As an RA, you help create environments where college students can be successful. Additionally, you have probably made a difference in many individual lives through your caring and conscientious attention to the residents on your floor. You may not get immediate feedback from those people, but at some point, I am confident that you’ll hear those magic words, “Thanks for being there when I needed you.”

Hopefully, you are enjoying your experience as a residence life staff member. Not every minute can be a peak experience, but I am betting that you are learning more through the experience of being a student staff member than you realize. I can recall being uncomfortable in confronting disciplinary situations or listening to residents as they told me about their fears. I also remember the struggles of working in a team that had a few folks who didn’t pull their share of the load. Several of you may be having some of the same experiences, or others such as conducting your first floor meeting, handling crisis situations, learning to manage your time, or how to say, “No.”

The experience I had as an RA prepared me well for my career and my life, and I’m confident that it will do the same for you. You see, being a student staff member or being active in residence hall government can be a portal to a career in housing and residence life. I chose to enter the student affairs field because of the environments that universities provide, and because of the great people that work in residence life. They were my mentors, friends, and associates, and I wanted a life that was fulfilling and exciting. Now, you may not consider the lives of your hall director and director of housing to be exciting, but they are! Hall directors get to experience more in a year than most people do in a lifetime. They work with energetic, motivated, and creative young people. They develop skills in areas such as mediation, administration, supervision, and motivation. I know of few other professions where the sense of collegiality is stronger. If you get a few housing folks together, you’ll hear the chatter long before you see their faces. They have a bond that is forged through common experiences and aspirations.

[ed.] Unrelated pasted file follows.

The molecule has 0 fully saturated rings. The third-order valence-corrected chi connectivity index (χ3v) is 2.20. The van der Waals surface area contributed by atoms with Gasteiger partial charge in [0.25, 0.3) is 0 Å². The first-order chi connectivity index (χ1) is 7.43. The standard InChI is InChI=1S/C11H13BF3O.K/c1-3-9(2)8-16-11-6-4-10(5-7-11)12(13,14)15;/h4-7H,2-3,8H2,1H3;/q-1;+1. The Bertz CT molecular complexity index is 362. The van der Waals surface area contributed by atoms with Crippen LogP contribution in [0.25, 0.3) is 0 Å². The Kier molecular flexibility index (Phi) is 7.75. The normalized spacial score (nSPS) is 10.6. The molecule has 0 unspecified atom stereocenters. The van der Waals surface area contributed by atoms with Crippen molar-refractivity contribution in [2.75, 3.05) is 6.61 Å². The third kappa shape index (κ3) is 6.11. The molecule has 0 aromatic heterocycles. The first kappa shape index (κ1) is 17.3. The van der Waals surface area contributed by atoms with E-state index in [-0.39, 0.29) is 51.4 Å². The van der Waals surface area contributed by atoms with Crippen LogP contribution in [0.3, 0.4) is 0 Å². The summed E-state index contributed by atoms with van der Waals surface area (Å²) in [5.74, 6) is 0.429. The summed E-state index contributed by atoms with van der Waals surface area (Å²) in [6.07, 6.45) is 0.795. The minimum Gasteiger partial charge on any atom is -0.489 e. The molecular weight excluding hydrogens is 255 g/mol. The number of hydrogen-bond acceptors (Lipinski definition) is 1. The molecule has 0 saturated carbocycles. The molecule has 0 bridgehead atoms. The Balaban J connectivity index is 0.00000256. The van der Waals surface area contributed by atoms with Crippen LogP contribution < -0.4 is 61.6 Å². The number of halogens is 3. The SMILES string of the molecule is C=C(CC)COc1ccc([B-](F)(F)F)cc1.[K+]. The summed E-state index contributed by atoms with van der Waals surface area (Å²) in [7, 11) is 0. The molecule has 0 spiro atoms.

I would encourage each of you to give some thought to the field of housing and residence life. I often tell people that it is a noble profession. Housing professionals make significant contributions to the collegiate experience, and they live lives that are congruent with the values of care, honesty, charity, and dedication. Will every housing professional get rich? Probably not in terms of money, but we are a profession that is rich in friendships. Another positive aspect of housing careers is that they are diverse. Perhaps your skills are best suited to develop creative publications, then look at marketing in housing. Maybe you are strong administratively and enjoy solving complex procedural problems, then look at housing administration or facilities. Maybe you love working with people and developing activities, then residence life may be right for you.

The housing and residence life profession needs bright, capable, dedicated, and motivated individuals such as yourself. After I entered graduate school in student personnel administration, I can honestly say, I’ve never looked back or regretted my choice of a career. I think this is mainly due to the fact that my career in housing has made an indelible, positive mark on my life. I think it can do the same for you.

Alan Hargrave

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